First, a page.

I recently discovered the Lisp family of programming languages, and it's definitely one of the more diverse and widespread families in the programming language world. I like Elisp because that most wonderful tool Emacs is an Elisp interpreter.
But I was looking for one more Lisp dialect to learn and thought Clojure would be the obvious choice nowadays - until I discovered the well hidden gem PicoLisp. That must be the most intelligent programming environment I have ever seen, like taking the best ideas from Lisp and Smalltalk and adding performance and practicability - and the beauty of parsimony. There is even an Emacs-mode for it. PicoLisp must be the productivity world champion when it comes to building business applications with database and web-client - and that's a very common task. It seems that throwing more and more hardware cores at your PicoLisp application makes it faster and faster, and the database is very performant anyway.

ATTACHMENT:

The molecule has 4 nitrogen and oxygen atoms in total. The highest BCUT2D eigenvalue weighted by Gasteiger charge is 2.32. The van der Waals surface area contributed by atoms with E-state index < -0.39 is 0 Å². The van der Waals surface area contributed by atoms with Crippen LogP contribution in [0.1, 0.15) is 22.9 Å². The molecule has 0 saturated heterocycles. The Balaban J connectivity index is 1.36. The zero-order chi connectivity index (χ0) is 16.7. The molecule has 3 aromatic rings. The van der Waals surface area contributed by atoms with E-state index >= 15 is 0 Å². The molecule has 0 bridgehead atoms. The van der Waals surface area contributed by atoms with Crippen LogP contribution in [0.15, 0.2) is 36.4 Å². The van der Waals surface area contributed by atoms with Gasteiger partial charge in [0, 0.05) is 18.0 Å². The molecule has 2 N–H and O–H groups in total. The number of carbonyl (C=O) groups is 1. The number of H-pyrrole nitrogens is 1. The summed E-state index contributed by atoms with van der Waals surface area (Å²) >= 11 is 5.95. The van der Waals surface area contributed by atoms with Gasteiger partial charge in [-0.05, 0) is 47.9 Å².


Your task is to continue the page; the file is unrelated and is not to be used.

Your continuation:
However, reactions to PicoLisp in in general mailing-lists etc. are almost hostile (envy?), and there is absolutely no hype and very little publicity (ie not one book published).
Are there real justified reasons for this (except the vast amount of java-libs accessible by Clojure, I know that one)? Or is the mainstream it getting wrong again (see C vs Lisp, Java vs Smalltalk, Windows vs Linux) and will come to the conclusion 10 years later that the JVM was good as in between solution, but a really fast Lisp interpreter on multicore machines is much better and allows much cleaner concepts?
PS 1: Please note: I'm not interested in Scheme or any Common Lisp dialect, although they might be fine languages. It's just PicoLisp vs Clojure.
PS 2: another thing I like about PicoLisp is its similarity to Elisp in certain aspects (both are descendants from MacLisp?) - it's easier to learn two similar languages. There is so much "dynamic binding bashing" on the web, but two of the most appealing Lisp applications use it.